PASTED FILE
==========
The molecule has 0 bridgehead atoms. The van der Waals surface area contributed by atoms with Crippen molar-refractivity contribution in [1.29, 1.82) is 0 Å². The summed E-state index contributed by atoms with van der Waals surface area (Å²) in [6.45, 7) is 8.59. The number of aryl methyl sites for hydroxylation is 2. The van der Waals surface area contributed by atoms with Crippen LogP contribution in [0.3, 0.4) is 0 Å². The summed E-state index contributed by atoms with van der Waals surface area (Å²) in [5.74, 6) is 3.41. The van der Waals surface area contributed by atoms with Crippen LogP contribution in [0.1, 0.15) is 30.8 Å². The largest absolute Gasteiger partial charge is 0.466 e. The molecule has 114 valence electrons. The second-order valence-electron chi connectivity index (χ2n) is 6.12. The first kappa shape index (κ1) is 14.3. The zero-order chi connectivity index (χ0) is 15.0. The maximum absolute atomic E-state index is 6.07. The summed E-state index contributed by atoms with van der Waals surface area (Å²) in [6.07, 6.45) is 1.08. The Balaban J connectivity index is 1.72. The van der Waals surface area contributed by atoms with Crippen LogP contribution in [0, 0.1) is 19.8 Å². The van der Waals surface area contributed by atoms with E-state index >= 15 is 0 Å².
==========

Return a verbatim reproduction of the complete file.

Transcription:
The molecule has 0 bridgehead atoms. The van der Waals surface area contributed by atoms with Crippen molar-refractivity contribution in [1.29, 1.82) is 0 Å². The summed E-state index contributed by atoms with van der Waals surface area (Å²) in [6.45, 7) is 8.59. The number of aryl methyl sites for hydroxylation is 2. The van der Waals surface area contributed by atoms with Crippen LogP contribution in [0.3, 0.4) is 0 Å². The summed E-state index contributed by atoms with van der Waals surface area (Å²) in [5.74, 6) is 3.41. The van der Waals surface area contributed by atoms with Crippen LogP contribution in [0.1, 0.15) is 30.8 Å². The largest absolute Gasteiger partial charge is 0.466 e. The molecule has 114 valence electrons. The second-order valence-electron chi connectivity index (χ2n) is 6.12. The first kappa shape index (κ1) is 14.3. The zero-order chi connectivity index (χ0) is 15.0. The maximum absolute atomic E-state index is 6.07. The summed E-state index contributed by atoms with van der Waals surface area (Å²) in [6.07, 6.45) is 1.08. The Balaban J connectivity index is 1.72. The van der Waals surface area contributed by atoms with Crippen LogP contribution in [0, 0.1) is 19.8 Å². The van der Waals surface area contributed by atoms with E-state index >= 15 is 0 Å².